The Southwestern Historical Quarterly, Volume 50, July 1946 - April, 1947 Page: 522
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Southwestern Historical Quarterly
themselves." When they got to Dodge, the cook, who was an old
hand, was so dog-tired that he would not even go to town, "but
aimed to lie in the shade of the wagon all day and have his
meals served there." It was open season on cooks in Dodge,
anyway, he said, and furthermore he did not like the ammunition
they used. They would shoot a Texan with nothing but sawed-
off shotguns loaded with anything from bird to buckshot, and
"you had to pick the blamed things out afterwards with a fork."
A wound from a six-shooter would have been easier. "You could
stop" the hole with a little biscuit dough, and like as not, it
would heal itself."
These quotations are right out of the chuckwagon larder of
the old-time cook. Undoubtedly Sikes drove the Texas Trail.
He went north from Abilene, Texas, across the murky Brazos
and the turgid Red, finding Mayne Reid's Texas's "sapphire
skies" entirely satisfactory but wondering what in the name
of creation had happened to its "crystal streams."
He ranched in Colorado in the eighties, then pushed on toward
the Flagstaff country, and tried ranching there. He trotted
about the globe a right smart with that Englishman's sense of
being perfectly at home, and then returned to Flagstaff and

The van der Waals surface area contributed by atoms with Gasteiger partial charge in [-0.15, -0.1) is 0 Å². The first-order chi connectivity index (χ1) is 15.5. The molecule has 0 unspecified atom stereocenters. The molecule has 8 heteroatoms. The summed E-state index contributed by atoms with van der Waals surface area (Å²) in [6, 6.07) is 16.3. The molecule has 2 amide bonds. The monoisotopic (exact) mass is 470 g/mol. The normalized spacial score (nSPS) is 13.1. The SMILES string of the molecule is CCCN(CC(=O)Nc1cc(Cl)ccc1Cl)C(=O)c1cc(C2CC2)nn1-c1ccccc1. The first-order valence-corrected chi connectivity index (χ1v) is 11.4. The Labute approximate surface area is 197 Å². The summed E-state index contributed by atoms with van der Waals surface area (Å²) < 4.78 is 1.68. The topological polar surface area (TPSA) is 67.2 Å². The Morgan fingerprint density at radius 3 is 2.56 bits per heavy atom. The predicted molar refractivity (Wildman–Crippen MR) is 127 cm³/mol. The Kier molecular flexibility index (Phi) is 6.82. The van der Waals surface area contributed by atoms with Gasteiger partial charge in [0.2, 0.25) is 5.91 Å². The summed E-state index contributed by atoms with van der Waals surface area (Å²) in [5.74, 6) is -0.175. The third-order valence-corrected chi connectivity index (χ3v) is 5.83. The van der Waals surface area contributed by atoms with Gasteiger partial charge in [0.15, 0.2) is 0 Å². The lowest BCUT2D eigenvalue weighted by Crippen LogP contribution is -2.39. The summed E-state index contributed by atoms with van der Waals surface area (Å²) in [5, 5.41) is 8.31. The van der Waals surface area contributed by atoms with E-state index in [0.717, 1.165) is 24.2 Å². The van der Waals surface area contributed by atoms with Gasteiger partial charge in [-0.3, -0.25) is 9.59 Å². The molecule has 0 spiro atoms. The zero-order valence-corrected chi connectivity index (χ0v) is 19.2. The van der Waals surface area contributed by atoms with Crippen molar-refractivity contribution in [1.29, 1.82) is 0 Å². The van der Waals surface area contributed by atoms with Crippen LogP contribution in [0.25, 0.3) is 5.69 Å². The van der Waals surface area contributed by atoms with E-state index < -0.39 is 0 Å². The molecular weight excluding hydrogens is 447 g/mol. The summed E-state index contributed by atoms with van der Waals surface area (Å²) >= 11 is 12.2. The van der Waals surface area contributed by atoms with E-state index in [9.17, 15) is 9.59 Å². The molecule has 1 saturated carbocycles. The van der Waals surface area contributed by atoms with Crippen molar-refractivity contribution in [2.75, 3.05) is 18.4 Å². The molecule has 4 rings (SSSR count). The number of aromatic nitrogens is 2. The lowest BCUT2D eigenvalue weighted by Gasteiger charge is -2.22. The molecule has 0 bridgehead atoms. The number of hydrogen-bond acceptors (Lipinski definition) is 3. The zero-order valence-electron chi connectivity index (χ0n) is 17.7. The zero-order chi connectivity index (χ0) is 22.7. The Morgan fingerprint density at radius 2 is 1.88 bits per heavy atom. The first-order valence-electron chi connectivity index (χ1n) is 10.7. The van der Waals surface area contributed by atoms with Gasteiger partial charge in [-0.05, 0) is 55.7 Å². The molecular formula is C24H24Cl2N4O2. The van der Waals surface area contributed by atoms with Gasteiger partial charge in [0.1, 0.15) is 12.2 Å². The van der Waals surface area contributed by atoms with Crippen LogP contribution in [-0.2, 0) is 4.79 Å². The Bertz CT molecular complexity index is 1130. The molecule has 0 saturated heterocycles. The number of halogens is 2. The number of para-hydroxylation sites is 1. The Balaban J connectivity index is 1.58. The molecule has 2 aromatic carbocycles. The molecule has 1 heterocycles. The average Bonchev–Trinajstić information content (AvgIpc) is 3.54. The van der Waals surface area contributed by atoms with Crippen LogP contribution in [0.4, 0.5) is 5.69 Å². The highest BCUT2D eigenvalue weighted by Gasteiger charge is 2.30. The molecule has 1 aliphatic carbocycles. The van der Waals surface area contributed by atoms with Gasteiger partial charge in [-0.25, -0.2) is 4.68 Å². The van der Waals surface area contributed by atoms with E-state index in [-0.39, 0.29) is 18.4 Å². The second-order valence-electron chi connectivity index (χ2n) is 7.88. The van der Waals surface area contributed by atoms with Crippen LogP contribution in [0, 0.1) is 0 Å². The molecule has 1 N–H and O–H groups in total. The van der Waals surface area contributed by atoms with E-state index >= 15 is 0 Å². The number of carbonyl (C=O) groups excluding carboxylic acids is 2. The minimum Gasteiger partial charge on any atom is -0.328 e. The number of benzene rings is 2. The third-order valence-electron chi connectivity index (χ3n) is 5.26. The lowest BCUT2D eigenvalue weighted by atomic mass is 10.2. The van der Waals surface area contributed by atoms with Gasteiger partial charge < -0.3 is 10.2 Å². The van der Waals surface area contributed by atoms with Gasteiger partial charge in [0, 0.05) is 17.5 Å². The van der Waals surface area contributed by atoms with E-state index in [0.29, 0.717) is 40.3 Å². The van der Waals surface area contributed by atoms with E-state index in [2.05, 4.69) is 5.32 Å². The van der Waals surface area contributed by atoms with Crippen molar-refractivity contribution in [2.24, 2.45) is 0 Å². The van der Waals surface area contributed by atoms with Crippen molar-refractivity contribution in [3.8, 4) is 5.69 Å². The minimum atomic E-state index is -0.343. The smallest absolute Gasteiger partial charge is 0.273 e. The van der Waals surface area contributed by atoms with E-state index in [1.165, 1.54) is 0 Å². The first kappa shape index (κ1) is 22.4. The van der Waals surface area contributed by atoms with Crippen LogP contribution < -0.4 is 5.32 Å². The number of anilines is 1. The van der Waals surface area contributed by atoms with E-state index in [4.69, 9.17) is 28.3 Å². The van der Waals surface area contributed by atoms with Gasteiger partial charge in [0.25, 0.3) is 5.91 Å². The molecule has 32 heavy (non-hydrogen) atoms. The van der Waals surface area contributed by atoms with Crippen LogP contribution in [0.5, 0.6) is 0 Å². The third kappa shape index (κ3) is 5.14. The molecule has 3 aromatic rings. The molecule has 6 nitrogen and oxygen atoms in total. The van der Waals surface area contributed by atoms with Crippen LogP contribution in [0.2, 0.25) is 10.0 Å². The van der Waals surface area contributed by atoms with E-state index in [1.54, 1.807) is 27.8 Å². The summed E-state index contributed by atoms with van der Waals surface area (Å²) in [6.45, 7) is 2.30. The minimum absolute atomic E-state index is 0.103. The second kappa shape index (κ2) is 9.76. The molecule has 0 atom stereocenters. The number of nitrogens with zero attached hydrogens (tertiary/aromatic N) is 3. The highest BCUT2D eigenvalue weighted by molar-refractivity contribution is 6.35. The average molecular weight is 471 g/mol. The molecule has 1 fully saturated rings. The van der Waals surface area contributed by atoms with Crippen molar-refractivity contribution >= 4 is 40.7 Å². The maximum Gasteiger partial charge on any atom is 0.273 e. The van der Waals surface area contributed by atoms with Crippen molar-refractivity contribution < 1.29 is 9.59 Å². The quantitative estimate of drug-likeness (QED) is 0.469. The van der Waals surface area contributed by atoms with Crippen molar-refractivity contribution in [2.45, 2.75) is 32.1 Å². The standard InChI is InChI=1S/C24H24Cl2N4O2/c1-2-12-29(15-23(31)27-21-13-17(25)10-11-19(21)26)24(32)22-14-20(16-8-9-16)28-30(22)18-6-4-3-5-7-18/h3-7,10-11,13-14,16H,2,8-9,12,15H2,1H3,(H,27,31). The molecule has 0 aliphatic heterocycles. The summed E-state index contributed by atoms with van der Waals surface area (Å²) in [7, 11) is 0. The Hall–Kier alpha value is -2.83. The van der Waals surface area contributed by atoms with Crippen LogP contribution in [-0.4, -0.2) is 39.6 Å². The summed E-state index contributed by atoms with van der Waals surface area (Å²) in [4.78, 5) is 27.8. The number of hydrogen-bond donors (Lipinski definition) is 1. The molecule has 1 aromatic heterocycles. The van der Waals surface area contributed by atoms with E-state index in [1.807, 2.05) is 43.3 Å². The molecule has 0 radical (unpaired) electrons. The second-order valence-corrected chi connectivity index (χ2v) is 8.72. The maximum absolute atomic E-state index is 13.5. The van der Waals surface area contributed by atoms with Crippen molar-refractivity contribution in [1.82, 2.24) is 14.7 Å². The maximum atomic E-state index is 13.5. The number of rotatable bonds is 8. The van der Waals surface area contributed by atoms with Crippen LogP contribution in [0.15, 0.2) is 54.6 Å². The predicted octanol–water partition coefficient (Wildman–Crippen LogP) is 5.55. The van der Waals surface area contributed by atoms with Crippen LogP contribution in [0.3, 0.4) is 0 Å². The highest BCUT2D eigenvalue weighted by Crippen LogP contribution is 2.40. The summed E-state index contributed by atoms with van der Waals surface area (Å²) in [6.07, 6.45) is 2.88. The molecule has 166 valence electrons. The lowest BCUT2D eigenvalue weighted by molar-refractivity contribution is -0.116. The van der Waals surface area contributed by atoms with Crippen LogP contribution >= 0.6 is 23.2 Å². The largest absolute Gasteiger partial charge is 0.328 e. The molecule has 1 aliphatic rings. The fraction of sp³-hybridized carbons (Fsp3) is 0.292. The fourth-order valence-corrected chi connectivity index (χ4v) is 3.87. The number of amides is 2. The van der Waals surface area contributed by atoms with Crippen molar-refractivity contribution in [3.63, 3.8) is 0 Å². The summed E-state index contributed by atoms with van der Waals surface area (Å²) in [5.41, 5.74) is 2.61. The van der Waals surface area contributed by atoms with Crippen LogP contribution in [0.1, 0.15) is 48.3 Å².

put in his spare time building a boat, to the wonderment of the
local landlubbers. By the time it was finished the town was
bursting with pride-though water was a long distance away
-and commandeered a Santa Fe flatcar to get it to the Colorado,
at Needles. With another imaginative soul he sailed down that
stream until they encountered those awesome bores-the riotous
Colorado tides that flowed upstream from the river's mouth.
They boldly set forth on the indigo waters of the Gulf of Cali-
fornia to explore and expand, saw their craft burn on the beach,
and walked out across the desert where many have ventured
afoot but few have survived. They got through by going 140
miles afoot on four gallons of water.
Thus Sikes's story moves on with his progressive years but
his unappeased zest for life. He was a veteran associate of the
Carnegie Desert Laboratory, at Tucson, near which he still lives.
When he lost a leg in his eighties, he went into his workshop
and made himself another of ponderosa pine.
His autobiography, the title of which suggests a movement
in history instead of the story of a man, bears the subtitle of
"Being a Veracious Chronicle of More than Sixty Years of
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Texas State Historical Association. The Southwestern Historical Quarterly, Volume 50, July 1946 - April, 1947, periodical, 1947; Austin, Texas. (texashistory.unt.edu/ark:/67531/metapth101117/m1/633/: accessed January 19, 2018), University of North Texas Libraries, The Portal to Texas History, texashistory.unt.edu; crediting Texas State Historical Association.